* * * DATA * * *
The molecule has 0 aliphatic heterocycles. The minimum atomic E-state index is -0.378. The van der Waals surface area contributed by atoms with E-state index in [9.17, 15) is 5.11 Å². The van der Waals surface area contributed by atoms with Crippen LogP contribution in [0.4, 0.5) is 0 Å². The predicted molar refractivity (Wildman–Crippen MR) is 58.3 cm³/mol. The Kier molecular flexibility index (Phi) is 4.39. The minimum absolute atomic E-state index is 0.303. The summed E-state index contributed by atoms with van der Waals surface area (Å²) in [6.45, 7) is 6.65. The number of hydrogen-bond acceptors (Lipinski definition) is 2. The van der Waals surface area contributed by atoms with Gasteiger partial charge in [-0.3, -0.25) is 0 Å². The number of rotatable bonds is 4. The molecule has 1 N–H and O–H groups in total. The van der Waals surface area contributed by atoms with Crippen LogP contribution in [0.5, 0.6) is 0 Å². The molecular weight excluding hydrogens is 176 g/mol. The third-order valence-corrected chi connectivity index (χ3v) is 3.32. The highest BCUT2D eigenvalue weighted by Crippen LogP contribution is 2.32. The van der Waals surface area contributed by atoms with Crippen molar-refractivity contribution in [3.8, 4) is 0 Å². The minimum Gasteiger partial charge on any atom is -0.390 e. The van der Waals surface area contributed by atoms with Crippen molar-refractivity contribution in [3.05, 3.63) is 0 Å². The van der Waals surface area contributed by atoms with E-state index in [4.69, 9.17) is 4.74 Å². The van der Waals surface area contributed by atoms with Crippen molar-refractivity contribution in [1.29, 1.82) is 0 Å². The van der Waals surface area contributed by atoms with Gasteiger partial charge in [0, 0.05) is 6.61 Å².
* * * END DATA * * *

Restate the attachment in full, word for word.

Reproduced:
The molecule has 0 aliphatic heterocycles. The minimum atomic E-state index is -0.378. The van der Waals surface area contributed by atoms with E-state index in [9.17, 15) is 5.11 Å². The van der Waals surface area contributed by atoms with Crippen LogP contribution in [0.4, 0.5) is 0 Å². The predicted molar refractivity (Wildman–Crippen MR) is 58.3 cm³/mol. The Kier molecular flexibility index (Phi) is 4.39. The minimum absolute atomic E-state index is 0.303. The summed E-state index contributed by atoms with van der Waals surface area (Å²) in [6.45, 7) is 6.65. The number of hydrogen-bond acceptors (Lipinski definition) is 2. The van der Waals surface area contributed by atoms with Gasteiger partial charge in [-0.3, -0.25) is 0 Å². The number of rotatable bonds is 4. The molecule has 1 N–H and O–H groups in total. The van der Waals surface area contributed by atoms with Crippen LogP contribution in [0.5, 0.6) is 0 Å². The molecular weight excluding hydrogens is 176 g/mol. The third-order valence-corrected chi connectivity index (χ3v) is 3.32. The highest BCUT2D eigenvalue weighted by Crippen LogP contribution is 2.32. The van der Waals surface area contributed by atoms with Crippen molar-refractivity contribution in [3.8, 4) is 0 Å². The minimum Gasteiger partial charge on any atom is -0.390 e. The van der Waals surface area contributed by atoms with Crippen molar-refractivity contribution in [3.05, 3.63) is 0 Å². The van der Waals surface area contributed by atoms with E-state index in [4.69, 9.17) is 4.74 Å². The van der Waals surface area contributed by atoms with Crippen molar-refractivity contribution in [1.29, 1.82) is 0 Å². The van der Waals surface area contributed by atoms with Gasteiger partial charge in [0, 0.05) is 6.61 Å².